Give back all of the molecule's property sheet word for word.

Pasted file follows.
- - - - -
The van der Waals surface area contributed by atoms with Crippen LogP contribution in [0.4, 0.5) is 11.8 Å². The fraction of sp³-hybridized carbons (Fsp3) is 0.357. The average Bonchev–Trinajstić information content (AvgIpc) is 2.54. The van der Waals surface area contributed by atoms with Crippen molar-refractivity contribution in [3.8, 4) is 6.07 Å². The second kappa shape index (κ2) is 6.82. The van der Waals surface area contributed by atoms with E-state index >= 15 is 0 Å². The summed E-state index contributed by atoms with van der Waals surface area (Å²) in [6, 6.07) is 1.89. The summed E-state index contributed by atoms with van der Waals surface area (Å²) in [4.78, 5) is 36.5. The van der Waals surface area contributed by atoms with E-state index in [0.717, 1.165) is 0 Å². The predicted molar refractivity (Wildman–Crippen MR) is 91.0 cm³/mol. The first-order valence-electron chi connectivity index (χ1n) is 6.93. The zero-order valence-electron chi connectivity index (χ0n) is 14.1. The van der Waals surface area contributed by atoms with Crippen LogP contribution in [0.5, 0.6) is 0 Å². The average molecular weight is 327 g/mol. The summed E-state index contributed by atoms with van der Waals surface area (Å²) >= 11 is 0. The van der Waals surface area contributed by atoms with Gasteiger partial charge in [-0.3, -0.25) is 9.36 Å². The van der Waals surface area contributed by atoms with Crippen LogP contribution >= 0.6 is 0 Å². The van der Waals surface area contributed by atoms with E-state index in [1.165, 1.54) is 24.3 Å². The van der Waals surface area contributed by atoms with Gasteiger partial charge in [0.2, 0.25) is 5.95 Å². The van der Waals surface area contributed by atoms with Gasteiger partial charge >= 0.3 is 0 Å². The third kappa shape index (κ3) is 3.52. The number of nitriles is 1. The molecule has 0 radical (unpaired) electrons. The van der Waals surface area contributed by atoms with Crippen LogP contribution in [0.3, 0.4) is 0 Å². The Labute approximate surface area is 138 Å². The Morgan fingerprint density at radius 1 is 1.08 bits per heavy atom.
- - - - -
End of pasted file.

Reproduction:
The van der Waals surface area contributed by atoms with Crippen LogP contribution in [0.4, 0.5) is 11.8 Å². The fraction of sp³-hybridized carbons (Fsp3) is 0.357. The average Bonchev–Trinajstić information content (AvgIpc) is 2.54. The van der Waals surface area contributed by atoms with Crippen molar-refractivity contribution in [3.8, 4) is 6.07 Å². The second kappa shape index (κ2) is 6.82. The van der Waals surface area contributed by atoms with E-state index >= 15 is 0 Å². The summed E-state index contributed by atoms with van der Waals surface area (Å²) in [6, 6.07) is 1.89. The summed E-state index contributed by atoms with van der Waals surface area (Å²) in [4.78, 5) is 36.5. The van der Waals surface area contributed by atoms with E-state index in [0.717, 1.165) is 0 Å². The predicted molar refractivity (Wildman–Crippen MR) is 91.0 cm³/mol. The first-order valence-electron chi connectivity index (χ1n) is 6.93. The zero-order valence-electron chi connectivity index (χ0n) is 14.1. The van der Waals surface area contributed by atoms with Crippen LogP contribution in [0.5, 0.6) is 0 Å². The average molecular weight is 327 g/mol. The summed E-state index contributed by atoms with van der Waals surface area (Å²) >= 11 is 0. The van der Waals surface area contributed by atoms with Gasteiger partial charge in [-0.3, -0.25) is 9.36 Å². The van der Waals surface area contributed by atoms with Crippen LogP contribution >= 0.6 is 0 Å². The van der Waals surface area contributed by atoms with E-state index in [1.165, 1.54) is 24.3 Å². The van der Waals surface area contributed by atoms with Gasteiger partial charge in [0.2, 0.25) is 5.95 Å². The van der Waals surface area contributed by atoms with Gasteiger partial charge >= 0.3 is 0 Å². The third kappa shape index (κ3) is 3.52. The number of nitriles is 1. The molecule has 0 radical (unpaired) electrons. The van der Waals surface area contributed by atoms with Crippen LogP contribution in [0.3, 0.4) is 0 Å². The Labute approximate surface area is 138 Å². The Morgan fingerprint density at radius 1 is 1.08 bits per heavy atom.